I got sick. Really sick. I had gone in for my annual OBGYN exam. A few days later they called to tell me the results were abnormal. When I went back in for more tests…that was when I found out I had cervical cancer. Stage 3.

I was 29 years old.

I was devastated.

Upon hearing the news, I went home and didn’t get out of bed for two days. I didn’t say anything to anyone, and many people even close to me didn’t know what I was dealing with. I refused to ask for help. I refused to let anyone know how hard it hit me.

I went to my next appointment alone (which I was fine with), as they begun freezing the cells. It hurt like HELL. But I powered through. Then? That’s when they started the chemo. And while I didn’t think anything could have been worse than what I had already endured, that was. Far worse.

There were days I couldn’t feel my hands or my feet. I never told anyone. I totaled three cars in a year, thanks to my stubbornness, but didn’t lose my life. There were days I couldn’t get out of bed. Some….because I didn’t want to, others because I just couldn’t. I was too tired. I was nauseated and exhausted. I could barely function. I was fuzzy and lost.

It was at this point that I had to give up my real estate career and focused on blogging full time. I was too sick to do much of anything else at the time.

But, as I got better, the more I wanted to blog and the less I wanted to do real estate. By 2010, I was healthy again. I felt like myself again. The steroids and the depression medication, however, caused me to gain a LOT of weight over the past couple of years. But I fought that back off as well. I worked out, ate right and lost it all. By 2011, I was looking a LOT better.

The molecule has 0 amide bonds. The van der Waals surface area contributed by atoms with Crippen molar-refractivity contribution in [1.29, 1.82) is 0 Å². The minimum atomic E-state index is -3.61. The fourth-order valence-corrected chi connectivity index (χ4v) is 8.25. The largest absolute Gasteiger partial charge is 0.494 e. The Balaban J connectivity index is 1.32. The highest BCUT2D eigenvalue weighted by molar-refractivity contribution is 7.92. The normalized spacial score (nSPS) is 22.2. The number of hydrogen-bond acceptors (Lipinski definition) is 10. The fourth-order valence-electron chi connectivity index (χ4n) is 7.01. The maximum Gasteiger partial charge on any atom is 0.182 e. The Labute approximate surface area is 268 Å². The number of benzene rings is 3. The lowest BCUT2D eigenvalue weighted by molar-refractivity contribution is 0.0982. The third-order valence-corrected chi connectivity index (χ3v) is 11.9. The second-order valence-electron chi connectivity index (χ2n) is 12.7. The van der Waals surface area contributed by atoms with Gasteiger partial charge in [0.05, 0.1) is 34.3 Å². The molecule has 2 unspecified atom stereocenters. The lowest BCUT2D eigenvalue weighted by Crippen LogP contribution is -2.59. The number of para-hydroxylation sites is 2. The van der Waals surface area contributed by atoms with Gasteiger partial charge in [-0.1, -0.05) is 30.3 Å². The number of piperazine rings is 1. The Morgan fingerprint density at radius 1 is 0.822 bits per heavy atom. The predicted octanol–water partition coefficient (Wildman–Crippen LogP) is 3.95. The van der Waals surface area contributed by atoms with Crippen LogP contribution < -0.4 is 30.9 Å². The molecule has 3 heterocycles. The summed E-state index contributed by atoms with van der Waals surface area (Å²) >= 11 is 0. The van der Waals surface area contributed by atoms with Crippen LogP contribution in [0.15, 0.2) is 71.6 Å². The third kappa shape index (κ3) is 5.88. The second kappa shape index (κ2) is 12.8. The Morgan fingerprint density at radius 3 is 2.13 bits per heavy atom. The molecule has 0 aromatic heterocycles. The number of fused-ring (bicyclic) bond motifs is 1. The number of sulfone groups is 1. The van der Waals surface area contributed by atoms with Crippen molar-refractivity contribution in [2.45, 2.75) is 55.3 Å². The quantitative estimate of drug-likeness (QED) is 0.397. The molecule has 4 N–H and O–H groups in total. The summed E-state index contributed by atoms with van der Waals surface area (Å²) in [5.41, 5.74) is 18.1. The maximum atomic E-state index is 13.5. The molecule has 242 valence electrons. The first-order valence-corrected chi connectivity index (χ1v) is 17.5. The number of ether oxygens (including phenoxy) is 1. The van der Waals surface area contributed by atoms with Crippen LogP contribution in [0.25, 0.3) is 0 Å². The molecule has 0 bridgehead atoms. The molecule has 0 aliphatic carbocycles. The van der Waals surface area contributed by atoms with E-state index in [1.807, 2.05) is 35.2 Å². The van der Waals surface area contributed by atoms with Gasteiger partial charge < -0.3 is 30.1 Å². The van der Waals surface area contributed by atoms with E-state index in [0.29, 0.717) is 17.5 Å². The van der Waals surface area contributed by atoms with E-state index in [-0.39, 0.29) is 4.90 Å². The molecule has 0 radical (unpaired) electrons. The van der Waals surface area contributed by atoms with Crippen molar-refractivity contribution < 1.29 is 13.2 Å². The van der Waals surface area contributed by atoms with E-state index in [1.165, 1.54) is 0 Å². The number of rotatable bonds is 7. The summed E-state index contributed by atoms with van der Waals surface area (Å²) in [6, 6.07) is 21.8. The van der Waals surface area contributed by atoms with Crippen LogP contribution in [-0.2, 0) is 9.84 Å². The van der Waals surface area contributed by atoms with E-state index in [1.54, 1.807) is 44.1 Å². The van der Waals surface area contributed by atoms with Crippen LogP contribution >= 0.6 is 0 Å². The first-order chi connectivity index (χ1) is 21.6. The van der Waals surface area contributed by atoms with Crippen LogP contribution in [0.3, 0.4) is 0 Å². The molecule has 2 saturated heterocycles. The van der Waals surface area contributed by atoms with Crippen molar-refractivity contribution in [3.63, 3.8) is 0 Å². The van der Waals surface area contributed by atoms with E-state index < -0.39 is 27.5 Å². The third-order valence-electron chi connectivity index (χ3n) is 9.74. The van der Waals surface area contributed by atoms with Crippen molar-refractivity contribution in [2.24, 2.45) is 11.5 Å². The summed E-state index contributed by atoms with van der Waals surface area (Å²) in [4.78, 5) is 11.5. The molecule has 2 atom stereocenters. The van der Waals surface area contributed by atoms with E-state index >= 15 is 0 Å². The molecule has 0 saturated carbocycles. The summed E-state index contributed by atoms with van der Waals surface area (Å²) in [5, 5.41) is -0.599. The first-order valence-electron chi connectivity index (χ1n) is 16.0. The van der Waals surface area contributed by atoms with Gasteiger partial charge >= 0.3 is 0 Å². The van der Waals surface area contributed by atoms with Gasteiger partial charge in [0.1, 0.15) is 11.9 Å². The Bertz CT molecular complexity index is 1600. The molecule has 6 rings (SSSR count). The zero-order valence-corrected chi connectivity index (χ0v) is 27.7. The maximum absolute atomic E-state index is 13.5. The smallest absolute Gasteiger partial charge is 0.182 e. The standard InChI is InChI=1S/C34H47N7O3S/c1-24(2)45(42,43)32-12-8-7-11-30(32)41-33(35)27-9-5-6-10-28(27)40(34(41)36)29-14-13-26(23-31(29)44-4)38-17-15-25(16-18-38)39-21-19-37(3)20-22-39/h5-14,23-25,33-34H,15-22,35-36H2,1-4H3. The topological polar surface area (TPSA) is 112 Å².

Then, 2012….tore my world apart. Secrets, lies and devastation took me down a rabbit hole that I would wish upon no one. Ever. And, even though I was cancer free, I wasn’t sure I wanted to live anymore. Yet, as I looked into my all three of my daughters eyes, I realized that wasn’t an option. They still needed me. So? I stayed. All the while never telling the people I should have told about much of my struggle. Because it just wasn’t their business. But, moreso because, when you go through hell, you just don’t want to talk about it anymore. Because you’ve felt it, you’ve dealt with it, and it became this part of you that you would rather forget than remember.

And that’s okay. You’re allowed to do that.